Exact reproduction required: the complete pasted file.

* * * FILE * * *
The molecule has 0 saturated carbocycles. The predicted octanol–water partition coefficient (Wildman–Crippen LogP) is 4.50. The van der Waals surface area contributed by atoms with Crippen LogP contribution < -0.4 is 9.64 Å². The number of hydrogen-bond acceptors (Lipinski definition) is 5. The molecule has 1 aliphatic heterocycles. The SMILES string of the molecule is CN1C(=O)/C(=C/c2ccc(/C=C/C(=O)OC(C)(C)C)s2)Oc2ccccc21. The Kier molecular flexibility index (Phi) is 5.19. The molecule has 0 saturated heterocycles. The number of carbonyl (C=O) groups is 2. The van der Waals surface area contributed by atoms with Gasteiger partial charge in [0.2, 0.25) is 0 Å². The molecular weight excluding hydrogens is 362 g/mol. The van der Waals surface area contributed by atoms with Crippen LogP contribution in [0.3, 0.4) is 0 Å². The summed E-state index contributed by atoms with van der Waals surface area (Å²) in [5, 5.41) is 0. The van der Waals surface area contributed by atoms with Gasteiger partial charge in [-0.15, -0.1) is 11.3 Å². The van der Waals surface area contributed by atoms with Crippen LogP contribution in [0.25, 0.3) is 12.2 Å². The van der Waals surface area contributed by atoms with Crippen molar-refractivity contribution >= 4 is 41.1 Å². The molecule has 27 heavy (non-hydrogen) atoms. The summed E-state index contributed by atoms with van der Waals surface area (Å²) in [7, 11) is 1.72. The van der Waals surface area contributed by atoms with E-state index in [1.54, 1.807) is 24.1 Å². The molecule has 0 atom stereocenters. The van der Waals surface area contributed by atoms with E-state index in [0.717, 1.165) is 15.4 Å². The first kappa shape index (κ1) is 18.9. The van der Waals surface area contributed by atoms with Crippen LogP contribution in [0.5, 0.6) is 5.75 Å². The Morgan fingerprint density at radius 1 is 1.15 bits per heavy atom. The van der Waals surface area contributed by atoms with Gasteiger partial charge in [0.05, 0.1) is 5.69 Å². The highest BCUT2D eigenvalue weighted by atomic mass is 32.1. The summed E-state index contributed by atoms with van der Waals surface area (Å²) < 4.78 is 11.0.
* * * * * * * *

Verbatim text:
The molecule has 0 saturated carbocycles. The predicted octanol–water partition coefficient (Wildman–Crippen LogP) is 4.50. The van der Waals surface area contributed by atoms with Crippen LogP contribution < -0.4 is 9.64 Å². The number of hydrogen-bond acceptors (Lipinski definition) is 5. The molecule has 1 aliphatic heterocycles. The SMILES string of the molecule is CN1C(=O)/C(=C/c2ccc(/C=C/C(=O)OC(C)(C)C)s2)Oc2ccccc21. The Kier molecular flexibility index (Phi) is 5.19. The molecule has 0 saturated heterocycles. The number of carbonyl (C=O) groups is 2. The van der Waals surface area contributed by atoms with Gasteiger partial charge in [0.2, 0.25) is 0 Å². The molecular weight excluding hydrogens is 362 g/mol. The van der Waals surface area contributed by atoms with Crippen LogP contribution in [0.3, 0.4) is 0 Å². The summed E-state index contributed by atoms with van der Waals surface area (Å²) in [5, 5.41) is 0. The van der Waals surface area contributed by atoms with Gasteiger partial charge in [-0.15, -0.1) is 11.3 Å². The van der Waals surface area contributed by atoms with Crippen LogP contribution in [0.25, 0.3) is 12.2 Å². The van der Waals surface area contributed by atoms with Crippen molar-refractivity contribution >= 4 is 41.1 Å². The molecule has 27 heavy (non-hydrogen) atoms. The summed E-state index contributed by atoms with van der Waals surface area (Å²) in [7, 11) is 1.72. The van der Waals surface area contributed by atoms with E-state index in [1.54, 1.807) is 24.1 Å². The molecule has 0 atom stereocenters. The van der Waals surface area contributed by atoms with E-state index in [0.717, 1.165) is 15.4 Å². The first kappa shape index (κ1) is 18.9. The van der Waals surface area contributed by atoms with Crippen LogP contribution in [0.5, 0.6) is 5.75 Å². The Morgan fingerprint density at radius 1 is 1.15 bits per heavy atom. The van der Waals surface area contributed by atoms with Gasteiger partial charge in [0.05, 0.1) is 5.69 Å². The highest BCUT2D eigenvalue weighted by atomic mass is 32.1. The summed E-state index contributed by atoms with van der Waals surface area (Å²) < 4.78 is 11.0.